I have loaded UK Open Street Maps onto the device which are free. I’m using the maps produced by Andy Gates which you can get from here: http://ravenfamily.org/andyg/maps/. I want to get a copy of 1:50,000 UK OS maps for off-road and walking use as the Open Street Maps can be patchy when off the road network. I use both G5 and Intel mac’s. The Dakota mounts with no problems on both systems. I’m using Garmin’s Bascamp software on both mac’s with copies of Andy’s maps available from the link above. For creating tracks and routes (see below) I’ve been playing with Bascamp as well as Bikehike and Bike Route Toaster. You can view Ordnance Survey maps using bikehike which is very handy.

If following a route using autorouting in follow road mode then the Dakota works like a car GPS and gives you instructions on where to go. Using it like this you can turn the screen off and set it to beep and light up when you approach a junction. I think this will be good for saving the battery. A route is the journey between any two way-points. The Garmin can create a route that contains up to 50 way-points. This means a long route will need to be broken down in to smaller chunks in order to fit within the 50 way-point limit. The way-points should not be too far apart or the GPS may direct you down a road you do not wish to take.

A track is like an electronic breadcrumb trail. You can set your GPS to record where you have been, it will record a track point every few seconds which can show up on the map if you wish, like an electronic breadcrumb trail. You can also create a track using either software on the computer such as Basecamp or a websites such as Bikehike. You can load a pre-created track on to the GPS that will show up as pink line on the map. You can follow that pink line when cycling but I have not yet worked out how to get the Dakota to behave as it does when following a route, alerting me at a junctions, and turning the screen on, I don’t think it will. This means when following a track the screen always has to be on which I think will take its toll on the battery. However, a track can have up to 1000 track points, which means you don’t need to break a long track into smaller chunks.  I’m finding the differences in functionality between using routes and tracks slightly annoying. I believe other devices such as the Garmin Edge series may not suffer from this problem as they also use courses that are kind of a combination between a route and track, I think?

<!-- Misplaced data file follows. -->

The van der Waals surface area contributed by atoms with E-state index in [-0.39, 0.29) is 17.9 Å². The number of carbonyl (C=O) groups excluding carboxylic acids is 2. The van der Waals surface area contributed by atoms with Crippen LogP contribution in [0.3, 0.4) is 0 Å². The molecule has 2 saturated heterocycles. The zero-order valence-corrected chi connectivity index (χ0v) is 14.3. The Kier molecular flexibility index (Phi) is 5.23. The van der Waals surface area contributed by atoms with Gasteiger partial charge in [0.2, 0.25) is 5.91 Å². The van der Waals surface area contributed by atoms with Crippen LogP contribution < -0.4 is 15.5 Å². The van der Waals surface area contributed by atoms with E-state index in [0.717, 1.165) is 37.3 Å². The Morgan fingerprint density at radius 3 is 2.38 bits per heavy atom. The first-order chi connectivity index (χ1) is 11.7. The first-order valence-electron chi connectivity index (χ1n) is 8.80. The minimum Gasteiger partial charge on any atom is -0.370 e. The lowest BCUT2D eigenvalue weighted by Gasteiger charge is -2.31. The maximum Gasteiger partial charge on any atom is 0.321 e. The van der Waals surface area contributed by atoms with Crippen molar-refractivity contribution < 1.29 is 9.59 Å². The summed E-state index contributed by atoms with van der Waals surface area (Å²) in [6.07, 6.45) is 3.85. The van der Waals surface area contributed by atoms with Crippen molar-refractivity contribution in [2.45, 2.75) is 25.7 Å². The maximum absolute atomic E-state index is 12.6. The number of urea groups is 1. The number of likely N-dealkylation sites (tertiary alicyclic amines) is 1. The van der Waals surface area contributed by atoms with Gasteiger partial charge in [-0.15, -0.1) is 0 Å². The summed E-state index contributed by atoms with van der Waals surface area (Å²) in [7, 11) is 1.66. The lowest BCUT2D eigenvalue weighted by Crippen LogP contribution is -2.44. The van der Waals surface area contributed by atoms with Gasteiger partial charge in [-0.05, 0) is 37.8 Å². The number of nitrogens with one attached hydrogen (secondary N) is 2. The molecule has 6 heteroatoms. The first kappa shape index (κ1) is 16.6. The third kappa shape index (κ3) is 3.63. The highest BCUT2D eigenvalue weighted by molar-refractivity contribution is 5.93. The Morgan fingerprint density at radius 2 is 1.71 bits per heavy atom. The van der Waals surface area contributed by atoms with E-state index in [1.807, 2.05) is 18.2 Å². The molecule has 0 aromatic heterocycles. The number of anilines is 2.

That’s it for now. I’ve not used the Dakota for off-road navigation yet because I’m in the process of servicing the mtb, but I suspect I will have to use the track approach. Well that’s unless I can use autorouting in follow road mode on the OS maps to navigate down bridleways, which would be very useful! We shall see.

Despite the slight track/route frustration I love having this device. My long road rides have typically headed south from Birmingham and into the Cotswolds, but this morning I put together a nice 100 mile loop using Bike Route Toaster that goes West to Shropshire and then South to Worcestershire on roads that I’m not very familiar with. See all that open space to the West of Birmingham, it’s quite exciting. Click on the picture below to see the route.

What’s most exciting about this route is that I’ve found the much talked about but all elusive Western passage from South Birmingham to Shropshire avoiding the Black Country and Kidderminster. Yay!

OK, time to go exploring.